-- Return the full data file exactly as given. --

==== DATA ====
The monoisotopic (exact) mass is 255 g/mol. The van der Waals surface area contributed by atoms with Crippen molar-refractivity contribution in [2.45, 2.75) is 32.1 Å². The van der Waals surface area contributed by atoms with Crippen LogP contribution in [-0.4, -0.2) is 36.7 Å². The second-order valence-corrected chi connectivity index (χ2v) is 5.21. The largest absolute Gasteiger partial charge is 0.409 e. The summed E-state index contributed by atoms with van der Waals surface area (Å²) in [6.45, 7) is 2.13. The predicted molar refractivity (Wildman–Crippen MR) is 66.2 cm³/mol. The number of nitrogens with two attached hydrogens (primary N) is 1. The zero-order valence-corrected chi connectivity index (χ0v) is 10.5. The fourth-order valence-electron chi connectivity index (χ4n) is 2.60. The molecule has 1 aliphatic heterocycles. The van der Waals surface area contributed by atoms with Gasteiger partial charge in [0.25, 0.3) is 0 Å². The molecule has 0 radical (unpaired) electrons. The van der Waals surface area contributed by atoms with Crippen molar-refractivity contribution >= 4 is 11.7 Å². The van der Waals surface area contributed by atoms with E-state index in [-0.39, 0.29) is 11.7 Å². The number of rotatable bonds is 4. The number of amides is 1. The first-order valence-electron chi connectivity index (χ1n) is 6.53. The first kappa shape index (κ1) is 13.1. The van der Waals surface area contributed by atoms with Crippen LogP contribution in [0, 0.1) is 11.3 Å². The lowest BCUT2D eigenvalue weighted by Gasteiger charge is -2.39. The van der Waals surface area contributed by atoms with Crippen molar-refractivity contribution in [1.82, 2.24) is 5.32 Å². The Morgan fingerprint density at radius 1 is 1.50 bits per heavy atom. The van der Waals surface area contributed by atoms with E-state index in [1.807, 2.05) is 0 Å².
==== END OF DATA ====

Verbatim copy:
The monoisotopic (exact) mass is 255 g/mol. The van der Waals surface area contributed by atoms with Crippen molar-refractivity contribution in [2.45, 2.75) is 32.1 Å². The van der Waals surface area contributed by atoms with Crippen LogP contribution in [-0.4, -0.2) is 36.7 Å². The second-order valence-corrected chi connectivity index (χ2v) is 5.21. The largest absolute Gasteiger partial charge is 0.409 e. The summed E-state index contributed by atoms with van der Waals surface area (Å²) in [6.45, 7) is 2.13. The predicted molar refractivity (Wildman–Crippen MR) is 66.2 cm³/mol. The number of nitrogens with two attached hydrogens (primary N) is 1. The zero-order valence-corrected chi connectivity index (χ0v) is 10.5. The fourth-order valence-electron chi connectivity index (χ4n) is 2.60. The molecule has 1 aliphatic heterocycles. The van der Waals surface area contributed by atoms with Gasteiger partial charge in [0.25, 0.3) is 0 Å². The molecule has 0 radical (unpaired) electrons. The van der Waals surface area contributed by atoms with Crippen molar-refractivity contribution >= 4 is 11.7 Å². The van der Waals surface area contributed by atoms with E-state index in [-0.39, 0.29) is 11.7 Å². The number of rotatable bonds is 4. The number of amides is 1. The first-order valence-electron chi connectivity index (χ1n) is 6.53. The first kappa shape index (κ1) is 13.1. The van der Waals surface area contributed by atoms with Crippen LogP contribution in [0, 0.1) is 11.3 Å². The lowest BCUT2D eigenvalue weighted by Gasteiger charge is -2.39. The van der Waals surface area contributed by atoms with Crippen molar-refractivity contribution in [1.82, 2.24) is 5.32 Å². The Morgan fingerprint density at radius 1 is 1.50 bits per heavy atom. The van der Waals surface area contributed by atoms with E-state index in [1.807, 2.05) is 0 Å².